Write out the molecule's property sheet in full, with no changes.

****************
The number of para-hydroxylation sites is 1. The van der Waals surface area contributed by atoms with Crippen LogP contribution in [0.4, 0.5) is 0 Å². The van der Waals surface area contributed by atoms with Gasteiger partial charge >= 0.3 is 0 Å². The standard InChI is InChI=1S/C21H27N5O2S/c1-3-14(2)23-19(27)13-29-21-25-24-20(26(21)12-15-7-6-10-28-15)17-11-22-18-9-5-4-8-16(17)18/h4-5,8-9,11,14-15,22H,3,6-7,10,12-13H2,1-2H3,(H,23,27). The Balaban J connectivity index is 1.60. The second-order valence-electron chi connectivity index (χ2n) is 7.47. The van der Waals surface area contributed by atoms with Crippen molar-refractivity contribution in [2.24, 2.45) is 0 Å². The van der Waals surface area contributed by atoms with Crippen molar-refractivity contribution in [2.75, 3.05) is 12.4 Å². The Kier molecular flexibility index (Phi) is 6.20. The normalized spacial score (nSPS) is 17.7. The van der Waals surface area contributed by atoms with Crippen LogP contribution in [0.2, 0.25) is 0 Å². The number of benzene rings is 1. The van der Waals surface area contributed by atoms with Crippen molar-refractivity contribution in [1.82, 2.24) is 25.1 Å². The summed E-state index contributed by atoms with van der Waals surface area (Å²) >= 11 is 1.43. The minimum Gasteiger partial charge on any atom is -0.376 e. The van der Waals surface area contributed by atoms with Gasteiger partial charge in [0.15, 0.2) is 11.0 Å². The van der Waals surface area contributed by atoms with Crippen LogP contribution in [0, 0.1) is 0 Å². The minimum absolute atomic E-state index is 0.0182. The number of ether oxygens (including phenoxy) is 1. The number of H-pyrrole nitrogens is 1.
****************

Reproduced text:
The number of para-hydroxylation sites is 1. The van der Waals surface area contributed by atoms with Crippen LogP contribution in [0.4, 0.5) is 0 Å². The van der Waals surface area contributed by atoms with Gasteiger partial charge >= 0.3 is 0 Å². The standard InChI is InChI=1S/C21H27N5O2S/c1-3-14(2)23-19(27)13-29-21-25-24-20(26(21)12-15-7-6-10-28-15)17-11-22-18-9-5-4-8-16(17)18/h4-5,8-9,11,14-15,22H,3,6-7,10,12-13H2,1-2H3,(H,23,27). The Balaban J connectivity index is 1.60. The second-order valence-electron chi connectivity index (χ2n) is 7.47. The van der Waals surface area contributed by atoms with Crippen molar-refractivity contribution in [2.24, 2.45) is 0 Å². The van der Waals surface area contributed by atoms with Crippen molar-refractivity contribution in [2.75, 3.05) is 12.4 Å². The Kier molecular flexibility index (Phi) is 6.20. The normalized spacial score (nSPS) is 17.7. The van der Waals surface area contributed by atoms with Crippen LogP contribution in [0.2, 0.25) is 0 Å². The number of benzene rings is 1. The van der Waals surface area contributed by atoms with Crippen molar-refractivity contribution in [1.82, 2.24) is 25.1 Å². The summed E-state index contributed by atoms with van der Waals surface area (Å²) >= 11 is 1.43. The minimum Gasteiger partial charge on any atom is -0.376 e. The van der Waals surface area contributed by atoms with Gasteiger partial charge in [0.15, 0.2) is 11.0 Å². The van der Waals surface area contributed by atoms with Crippen LogP contribution in [0, 0.1) is 0 Å². The minimum absolute atomic E-state index is 0.0182. The number of ether oxygens (including phenoxy) is 1. The number of H-pyrrole nitrogens is 1.